There are definitely, not entirely unfounded, perceptions of those who work with youth. Some of these perceptions are cultural such as,

Youth Pastor’s dress too much like students (skinny jeans anyone?)

Youth Pastor’s listen to weird music and often at volumes that the midweek senior bible study can hear upstairs.

There are also stereotypes, also not unfounded, of youth pastors such as The Drill Sergeant Youth Pastor, The I Always Have To Be Funny Youth Pastor, The Super Competitive Youth Pastor and The I’m Too Spiritually Deep For Games Youth Pastor (AKA Let’s Get Deep With God Youth Pastor) .

But, there are perceptions of youth workers can be changed, it just takes a little work. Some of these perceptions are

They don’t manage time well

This was not a perception of me, it was true of me. I did not manage my time well in the early years. Everything was last minute and I was late to meetings a lot.

Being late to meetings says, “I had something better to do than be here” which may or my to be true, but being late, all the time, is a selfish move that only hurts your credibility.

It would do you go to adopt this quote by Shakespeare,

Better three hours too soon, than one minute too late.

They always seem unprepared

Sloppy would be a good word to describe what I’ve heard others say about how youth pastors do their job. It’s almost like youth workers made this quote their motto,

“Be unprepared, that’s my motto. Be unprepared, and let life overwhelm you.” ― Marty Rubin

I get it, youth ministry is chaotic, but a youth pastor cannot afford to cave to the chaos, they have to adapt to it.

The don’t seem to have a coherent plan

The calendar is loaded with activities, but they don’t make any sense. Lots of events and activities do not make for a successful youth ministry. Schools have lots of activities, YMCA have a lot of activities, but neither of these organizations are called to make disciples the way a youth ministry is called to do.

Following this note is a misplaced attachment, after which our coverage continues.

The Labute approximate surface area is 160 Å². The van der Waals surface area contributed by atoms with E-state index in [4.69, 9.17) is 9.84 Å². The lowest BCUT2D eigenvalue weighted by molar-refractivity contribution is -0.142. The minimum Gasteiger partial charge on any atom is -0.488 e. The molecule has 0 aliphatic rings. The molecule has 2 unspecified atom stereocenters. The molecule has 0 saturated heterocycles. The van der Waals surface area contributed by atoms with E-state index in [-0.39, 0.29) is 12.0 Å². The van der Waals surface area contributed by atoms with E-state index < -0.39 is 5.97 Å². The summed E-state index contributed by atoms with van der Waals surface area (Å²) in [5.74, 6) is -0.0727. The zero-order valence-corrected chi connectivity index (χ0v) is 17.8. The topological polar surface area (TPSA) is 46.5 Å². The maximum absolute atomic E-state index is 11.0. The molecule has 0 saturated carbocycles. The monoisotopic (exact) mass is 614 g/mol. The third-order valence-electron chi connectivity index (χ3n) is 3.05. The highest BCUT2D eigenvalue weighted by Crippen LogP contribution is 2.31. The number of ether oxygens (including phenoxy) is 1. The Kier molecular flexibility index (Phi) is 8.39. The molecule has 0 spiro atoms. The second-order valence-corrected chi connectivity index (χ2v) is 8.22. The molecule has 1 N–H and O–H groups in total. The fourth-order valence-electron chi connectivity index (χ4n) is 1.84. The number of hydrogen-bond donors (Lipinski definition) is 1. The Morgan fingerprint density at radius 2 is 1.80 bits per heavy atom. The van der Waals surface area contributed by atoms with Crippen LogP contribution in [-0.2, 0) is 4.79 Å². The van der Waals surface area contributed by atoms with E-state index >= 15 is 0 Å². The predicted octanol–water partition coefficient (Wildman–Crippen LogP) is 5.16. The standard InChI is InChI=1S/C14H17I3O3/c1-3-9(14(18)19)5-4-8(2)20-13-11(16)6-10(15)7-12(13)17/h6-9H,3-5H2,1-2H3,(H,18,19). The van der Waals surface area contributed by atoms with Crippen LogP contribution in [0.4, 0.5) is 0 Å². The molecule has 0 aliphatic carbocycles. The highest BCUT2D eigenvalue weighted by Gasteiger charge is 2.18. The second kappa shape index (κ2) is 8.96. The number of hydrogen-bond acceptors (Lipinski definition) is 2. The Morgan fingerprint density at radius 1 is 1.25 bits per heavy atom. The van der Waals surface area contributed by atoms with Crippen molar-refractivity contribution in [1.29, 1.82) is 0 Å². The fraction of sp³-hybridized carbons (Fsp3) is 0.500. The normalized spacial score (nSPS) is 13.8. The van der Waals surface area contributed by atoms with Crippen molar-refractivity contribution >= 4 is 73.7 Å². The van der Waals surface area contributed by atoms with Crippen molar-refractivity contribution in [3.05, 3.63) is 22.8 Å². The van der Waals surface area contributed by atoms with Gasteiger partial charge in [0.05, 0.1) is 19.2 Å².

“All successful people men and women are big dreamers. They imagine what their future could be, ideal in every respect, and then they work every day toward their distant vision, that goal or purpose.”
― Brian Tracy, Personal Success

Youth Pastors should dream big because the mission is big. Youth Pastors should be dreaming, not of large youth ministries, but large impact. Don’t dream about adding hundreds of students to your youth ministry, dream about adding the last five students who visited your youth ministry.

If you resonate with any of these perceptions, real or not, don’t worry, I can help you. Now, I can’t help you with dressing like students or the music you listen to, you do you. What I can help you with is dreaming big, staying organized and having a plan.

I have create the My Youth Ministry Playbook to help you do all three of these things. The Playbook is filled with

Calendars, but not ordinary planner calendars, but calendars that ask you questions you should be asking month by month.

Articles written to get your wheels turning about how and why you should plan what you plan.

Worksheets that accompany some of these articles to help you work out the principles I propose.

Forms to do both adult and student leader evaluations.

Brainstorming pages to write down your own ideas.

All of these in one book, along with the pdf so you can make more copies as you need them. You can also buy just the PDF, but how cool would you look carrying a My Youth Ministry Playbook around your church? If you want to get your whole team on board, you can buy a five pack here.

My hope is that you are perceived as you actually are, hard working, organized, on time and prepared. If not, I got your back.

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1 Comments

  1. Pingback: Is Youth Ministry A Competitive Sport? Part I – Helping Youth Workers Make Life Long Followers Of Jesus

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